The relationship between communication and values in my place of employment is vital to the cohesiveness in between individuals. The way the individuals communicate with each in reference to their needs depends on their value system. This enables people to have a better understanding of someone else’s needs. Shockley-Zalabak stated that, “As we consider our personal communication competency, we can increase our effectiveness by understanding barriers to valuing diversity and positive approaches helpful in increasing understanding” (p. 173).

The reflection of values and ethics with the organization and individuals are noted in their interactions or rather their lack of interactions with people who have different views of morals. Individuals that come from similar educational or social background seem to want to communicate more with each other. In this author’s opinion, people do not like to experience change, and if someone has a different perspective, many times change is taking place through communication.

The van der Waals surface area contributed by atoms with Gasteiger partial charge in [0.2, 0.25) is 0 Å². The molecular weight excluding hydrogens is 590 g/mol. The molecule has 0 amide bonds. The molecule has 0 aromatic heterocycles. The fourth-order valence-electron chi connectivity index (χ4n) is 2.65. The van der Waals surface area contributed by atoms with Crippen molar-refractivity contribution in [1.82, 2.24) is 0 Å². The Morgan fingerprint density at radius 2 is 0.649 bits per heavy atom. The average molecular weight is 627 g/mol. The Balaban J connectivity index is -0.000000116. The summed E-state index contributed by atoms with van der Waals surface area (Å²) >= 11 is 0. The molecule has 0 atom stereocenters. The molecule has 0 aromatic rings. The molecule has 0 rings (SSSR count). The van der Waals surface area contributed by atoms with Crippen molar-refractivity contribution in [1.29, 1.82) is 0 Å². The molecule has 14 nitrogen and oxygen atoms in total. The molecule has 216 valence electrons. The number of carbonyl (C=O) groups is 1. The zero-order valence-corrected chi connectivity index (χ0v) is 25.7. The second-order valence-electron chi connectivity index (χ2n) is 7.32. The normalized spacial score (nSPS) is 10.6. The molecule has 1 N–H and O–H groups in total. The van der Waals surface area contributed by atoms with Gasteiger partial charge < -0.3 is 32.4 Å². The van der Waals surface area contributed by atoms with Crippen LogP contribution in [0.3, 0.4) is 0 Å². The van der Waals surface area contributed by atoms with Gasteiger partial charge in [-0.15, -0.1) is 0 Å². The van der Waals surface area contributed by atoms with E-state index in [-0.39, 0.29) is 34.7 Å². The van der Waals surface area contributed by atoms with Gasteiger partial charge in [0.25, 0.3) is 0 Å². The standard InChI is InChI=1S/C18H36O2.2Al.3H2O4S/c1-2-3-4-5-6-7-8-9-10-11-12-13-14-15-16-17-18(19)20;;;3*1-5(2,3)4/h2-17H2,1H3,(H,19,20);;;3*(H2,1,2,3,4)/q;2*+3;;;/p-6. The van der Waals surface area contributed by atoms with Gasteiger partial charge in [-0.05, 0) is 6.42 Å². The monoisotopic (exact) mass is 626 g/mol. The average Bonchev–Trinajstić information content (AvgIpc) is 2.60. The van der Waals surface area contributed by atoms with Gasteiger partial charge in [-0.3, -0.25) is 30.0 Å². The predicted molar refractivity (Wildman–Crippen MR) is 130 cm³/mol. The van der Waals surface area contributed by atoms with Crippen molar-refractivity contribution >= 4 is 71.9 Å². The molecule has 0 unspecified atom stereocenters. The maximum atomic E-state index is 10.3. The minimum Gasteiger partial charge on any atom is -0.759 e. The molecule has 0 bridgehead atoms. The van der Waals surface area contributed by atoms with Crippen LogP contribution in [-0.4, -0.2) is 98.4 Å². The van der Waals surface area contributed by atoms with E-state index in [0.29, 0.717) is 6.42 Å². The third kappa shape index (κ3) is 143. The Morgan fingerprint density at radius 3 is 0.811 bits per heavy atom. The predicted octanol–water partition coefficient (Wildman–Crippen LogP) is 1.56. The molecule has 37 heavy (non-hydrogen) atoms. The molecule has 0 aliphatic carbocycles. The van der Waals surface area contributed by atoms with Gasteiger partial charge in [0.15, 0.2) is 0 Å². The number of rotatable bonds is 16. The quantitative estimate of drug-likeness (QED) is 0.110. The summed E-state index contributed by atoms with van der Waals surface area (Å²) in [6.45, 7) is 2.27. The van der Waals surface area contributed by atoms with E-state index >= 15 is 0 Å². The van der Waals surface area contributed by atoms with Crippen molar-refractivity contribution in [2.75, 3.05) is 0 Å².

The importance of trust in interpersonal relationships is crucial to the growth of an organization. Shockley-Zalabak stated that, “Trust is having positive expectations about a behavior of others based on roles, relationships, experiences, and interdependencies” (p. 170). Trust in interpersonal relationships gives each individual the opportunity to be able have a sense faith the abilities in other person. This is important in my place of employment because the youth we deal can become violent and we may need the backup of other staff members.

Valuing communication for understanding what is needed or what is expected from the staff member on every shift. If information is not communicated appropriately, the staff may not receive what he or she needs to perform their job to the best of their ability. These recording are heard by the incoming shift and that is one of the ways information is communicated among the staff. Some individuals stay over and speak to directly to their replacement about the events of the day. Creating educational programs that revealed to the team a basic understanding of the businesses do’s and do nots of the program being offered at the agency would have helped in the communication process.